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ARS Home » Northeast Area » Beltsville, Maryland (BARC) » Beltsville Agricultural Research Center » Environmental Microbial & Food Safety Laboratory » Research » Publications at this Location » Publication #280023

Title: Fresh produce washing aid, T-128, enhances inactivation of Salmonella and Pseudomonas Biofilms on stainless steel and cantaloupe rinds in chlorinated wash solutions

item SHEN, CANGLIANG - University Of Maryland
item Luo, Yaguang - Sunny
item Nou, Xiangwu
item Bauchan, Gary
item WANG, QIN - University Of Maryland
item Millner, Patricia

Submitted to: BARC Poster Day
Publication Type: Abstract Only
Publication Acceptance Date: 4/18/2012
Publication Date: 4/19/2012
Citation: Shen, C., Luo, Y., Nou, X., Bauchan, G.R., Wang, Q., Millner, P.D. 2012. Fresh produce washing aid, T-128, enhances inactivation of Salmonella and Pseudomonas Biofilms on stainless steel and cantaloupe rinds in chlorinated wash solutions. BARC Poster Day.

Interpretive Summary:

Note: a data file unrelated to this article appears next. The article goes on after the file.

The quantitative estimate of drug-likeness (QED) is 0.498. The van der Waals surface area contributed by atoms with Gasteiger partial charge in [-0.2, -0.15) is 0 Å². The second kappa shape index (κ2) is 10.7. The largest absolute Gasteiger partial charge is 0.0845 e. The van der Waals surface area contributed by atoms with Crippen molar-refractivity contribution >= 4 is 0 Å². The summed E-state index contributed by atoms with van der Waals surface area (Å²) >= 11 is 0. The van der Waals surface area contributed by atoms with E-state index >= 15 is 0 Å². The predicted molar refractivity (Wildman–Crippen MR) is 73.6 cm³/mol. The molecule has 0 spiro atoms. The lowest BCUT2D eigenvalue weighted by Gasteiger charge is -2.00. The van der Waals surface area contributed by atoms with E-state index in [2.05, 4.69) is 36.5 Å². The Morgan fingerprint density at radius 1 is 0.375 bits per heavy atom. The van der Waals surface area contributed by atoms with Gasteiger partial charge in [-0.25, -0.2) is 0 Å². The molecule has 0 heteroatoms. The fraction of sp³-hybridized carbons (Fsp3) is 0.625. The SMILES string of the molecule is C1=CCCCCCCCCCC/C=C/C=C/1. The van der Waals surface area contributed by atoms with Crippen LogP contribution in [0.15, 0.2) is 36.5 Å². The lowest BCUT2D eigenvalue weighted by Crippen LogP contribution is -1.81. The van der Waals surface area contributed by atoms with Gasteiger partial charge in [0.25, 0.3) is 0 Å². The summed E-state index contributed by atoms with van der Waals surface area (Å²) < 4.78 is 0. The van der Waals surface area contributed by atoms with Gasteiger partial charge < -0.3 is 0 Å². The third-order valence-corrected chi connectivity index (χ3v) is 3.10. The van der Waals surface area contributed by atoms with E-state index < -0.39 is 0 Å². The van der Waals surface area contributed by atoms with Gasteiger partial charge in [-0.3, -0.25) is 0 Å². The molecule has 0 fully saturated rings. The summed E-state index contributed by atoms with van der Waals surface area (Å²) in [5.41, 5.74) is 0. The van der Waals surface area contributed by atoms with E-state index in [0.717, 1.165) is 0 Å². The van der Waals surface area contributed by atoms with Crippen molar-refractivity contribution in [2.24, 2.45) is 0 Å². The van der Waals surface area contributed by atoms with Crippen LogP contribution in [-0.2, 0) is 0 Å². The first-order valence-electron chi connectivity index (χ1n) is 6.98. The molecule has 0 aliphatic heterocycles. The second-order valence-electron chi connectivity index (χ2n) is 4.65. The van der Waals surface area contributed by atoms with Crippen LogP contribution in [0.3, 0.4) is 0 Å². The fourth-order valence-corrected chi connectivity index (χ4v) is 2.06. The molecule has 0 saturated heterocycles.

Technical Abstract: Biofilm formation on plant surfaces and equipment used for food processing is concern for fresh-cut produce safety because biofilms protect against sanitizers. Cantaloupes have been associated with numerous outbreaks of foodborne pathogens in recent years, possibly due to bacterial incorporation into biofilms on netted texture rinds. Therefore, development of highly effective disinfection methods is needed to inactivate bacterial biofilm on equipment and cantaloupe surfaces. This study was to evaluate the efficacy of chlorine wash solutions, with or without the washing aid, T-128, on inactivation of Salmonella and Pseudomonas populations in biofilms on stainless steel and cantaloupe rinds. Biofilms were formed statically on stainless steel suspended in 2% lettuce extract or on cantaloupe rinds after spot-inoculation with Salmonella enterica serovars Thompson, Newport or Poona, or Pseudomonas fluorescens, followed by 24-h storage at 22°C. Stainless steel with biofilms were washed in chlorinated water (CW, 2-3 mg free chlorine (FC)/L, at pH 6.5 or 5.0), with or without T-128. Cantaloupes were manually washed for 5-min or vigorously scrubbed with fruit brushes for 1-min in CW (200, 500, 800, 1000, or 2000 mg FC/L at pH 5.0) with or without T-128. Biofilm cell (stainless steel) responses to fluorescent viability staining after washing treatments were examined using confocal laser-scanning microscopy. Cell populations on cantaloupe rinds were dispersed using intermittent pulsed-ultrasonication and stomaching, and enumerated using modified MPN or plating onto XLT-4 agar or petrifilms. Statistical analysis of data (two repeats with three samples each) was performed using PROC Mixed procedure of SAS. For both Salmonella and Pseudomonas biofilms on stainless steel, image analysis of surfaces stained with SYTO 9/propidium iodide showed that T-128 aids in reducing pathogen viability in biofilms. For cantaloupes, the FC (500-2000 mg/L) sanitizing effects on natural microbial flora and bacterial biofilms were enhanced (P<0.05) by approximately 1.0-2.0 log CFU/sq. cm. when combined with T-128, especially in 2000 mg/L CW with T-128, by manually washing. An additional reduction (P<0.05) of 0.7-1.0 log CFU/sq. cm. of S. Poona or E. coli O157:H7 was observed in CW (500-1000 mg/L) with T-128 with the brush-scrubbing wash. Results indicate that T-128 can aid in reducing pathogen viability in biofilms on stainless steel and cantaloupe rinds, and thus can aid in sanitizing food processing equipment or cantaloupes during fresh fruit processing.